Updated on March 4, 2014
In my last post, I discussed the Blessing, the fall of man, along with Satan’s temptation of Eve. If you missed the article, I recommend taking a quick peek back before continuing. One of the most common weapons the devil uses to undermine faith, is to get people to doubt God’s Word. Because if you doubt God’s Word, your faith will definitely fail. How can you have faith in someone, if you don’t trust their word?
Just the other day I was sitting in a church listening to a sermon on Hezekiah, the Assyrian invasion of Judah, and the siege of Jerusalem (2 King 18:13-37, 2 Kings 19:1-37). This is a wonderful story of how God supernaturally destroyed the Assyrian invasion force, 185,000 men in a single night. Hezekiah had heard Sennacherib’s threats, and instead of worrying about it, or focusing on the circumstances, he turned the problem over to someone who could handle it, God. But that’s where the sermon derailed a bit. The pastor started to undermine the story – maybe it wasn’t 185,000 killed, or perhaps there was a plague, or maybe the writer embellished the story. Though momentarily offtrack, he somewhat recovered by mentioning the decline of the Assyrian Empire from that point, and the fact that Judah would remain independent for another 100+ years until Babylon invaded. Unfortunately though, the damage had already been done. Because you don’t believe the story because historians, theologians, or even archaeologists think its true. You believe the story because God’s Word is Truth. Natural evidence may put your mind at ease, but faith rests in your spirit. You KNOW the Word is true in your heart first, and you renew your mind with the Word of God until it falls in line with your spirit. Faith comes from hearing the Word of God. But you must have spiritual “ears that hear.” (Matthew 11:15, Mark 4:9, John 16:12-15, Romans 10:17, 12:2, 1 Corinthians 2:4-16, Galatians 3:1-6, Ephesians 4:15-23, 5:6-10)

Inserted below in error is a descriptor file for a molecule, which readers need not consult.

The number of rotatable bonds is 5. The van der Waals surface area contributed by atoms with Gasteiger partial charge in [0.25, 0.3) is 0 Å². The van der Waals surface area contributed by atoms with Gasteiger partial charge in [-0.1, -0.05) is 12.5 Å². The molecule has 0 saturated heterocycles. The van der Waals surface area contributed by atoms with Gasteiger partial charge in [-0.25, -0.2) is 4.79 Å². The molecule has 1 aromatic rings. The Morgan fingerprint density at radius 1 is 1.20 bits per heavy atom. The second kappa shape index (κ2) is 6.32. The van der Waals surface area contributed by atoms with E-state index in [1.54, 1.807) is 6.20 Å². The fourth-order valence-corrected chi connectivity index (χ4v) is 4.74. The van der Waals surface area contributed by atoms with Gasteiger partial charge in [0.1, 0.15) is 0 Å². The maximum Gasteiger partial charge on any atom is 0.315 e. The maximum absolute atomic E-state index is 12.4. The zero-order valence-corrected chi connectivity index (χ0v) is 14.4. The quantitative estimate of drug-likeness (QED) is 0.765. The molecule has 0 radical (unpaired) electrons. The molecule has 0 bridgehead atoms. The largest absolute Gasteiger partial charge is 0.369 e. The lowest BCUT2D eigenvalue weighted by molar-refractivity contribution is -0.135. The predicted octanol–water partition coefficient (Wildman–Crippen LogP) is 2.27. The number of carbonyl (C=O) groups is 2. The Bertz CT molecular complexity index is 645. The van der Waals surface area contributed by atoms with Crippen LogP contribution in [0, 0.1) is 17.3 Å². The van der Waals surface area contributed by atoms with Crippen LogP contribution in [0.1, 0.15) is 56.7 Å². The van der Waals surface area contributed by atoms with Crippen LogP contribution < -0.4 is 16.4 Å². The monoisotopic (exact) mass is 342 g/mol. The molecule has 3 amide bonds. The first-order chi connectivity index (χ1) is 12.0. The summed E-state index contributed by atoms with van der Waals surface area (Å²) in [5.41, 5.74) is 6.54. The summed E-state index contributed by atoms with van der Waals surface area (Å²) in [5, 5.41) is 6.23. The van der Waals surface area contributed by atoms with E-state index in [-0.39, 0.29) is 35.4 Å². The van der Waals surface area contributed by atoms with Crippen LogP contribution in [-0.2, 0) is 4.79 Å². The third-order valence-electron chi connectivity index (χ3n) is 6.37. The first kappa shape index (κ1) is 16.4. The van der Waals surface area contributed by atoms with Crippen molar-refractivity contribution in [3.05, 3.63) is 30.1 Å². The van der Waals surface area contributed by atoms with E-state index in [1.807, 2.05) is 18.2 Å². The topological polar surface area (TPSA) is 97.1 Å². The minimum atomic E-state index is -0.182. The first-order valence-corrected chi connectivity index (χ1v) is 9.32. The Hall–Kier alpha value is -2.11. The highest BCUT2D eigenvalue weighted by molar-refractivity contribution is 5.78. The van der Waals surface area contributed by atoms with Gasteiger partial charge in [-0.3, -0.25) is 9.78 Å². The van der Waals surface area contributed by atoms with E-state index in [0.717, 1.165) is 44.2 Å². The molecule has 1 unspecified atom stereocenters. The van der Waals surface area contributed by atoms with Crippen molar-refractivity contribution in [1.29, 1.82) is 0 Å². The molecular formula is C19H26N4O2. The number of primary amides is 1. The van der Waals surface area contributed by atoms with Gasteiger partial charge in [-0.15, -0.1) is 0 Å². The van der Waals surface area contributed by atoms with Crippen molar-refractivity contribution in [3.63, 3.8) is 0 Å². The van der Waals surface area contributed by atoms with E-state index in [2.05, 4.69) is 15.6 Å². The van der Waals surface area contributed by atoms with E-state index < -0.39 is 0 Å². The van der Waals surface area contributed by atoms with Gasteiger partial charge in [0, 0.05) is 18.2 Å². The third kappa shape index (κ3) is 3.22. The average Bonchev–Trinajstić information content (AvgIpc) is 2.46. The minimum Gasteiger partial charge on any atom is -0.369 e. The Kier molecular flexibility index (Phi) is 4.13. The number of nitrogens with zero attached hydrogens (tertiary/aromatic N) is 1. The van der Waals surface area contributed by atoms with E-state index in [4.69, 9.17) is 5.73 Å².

Updated on February 26, 2011
A Thunderstorm Lesson
Today, I found myself reading in my bedroom when a late summer storm hit. Boris is usually terrified by storms, but this time he came and crouched on my lap. As the thunder and lightning intensified, he would start to move towards the utility room, his favorite “safe” place during storms. But I would talk to him and get his focus back on me and he would settle back down. Then there would be another clap of thunder, or more intensity in the rain, and he would take his eyes and attention off of me and back on the storm. This went on for almost the entire duration of the storm.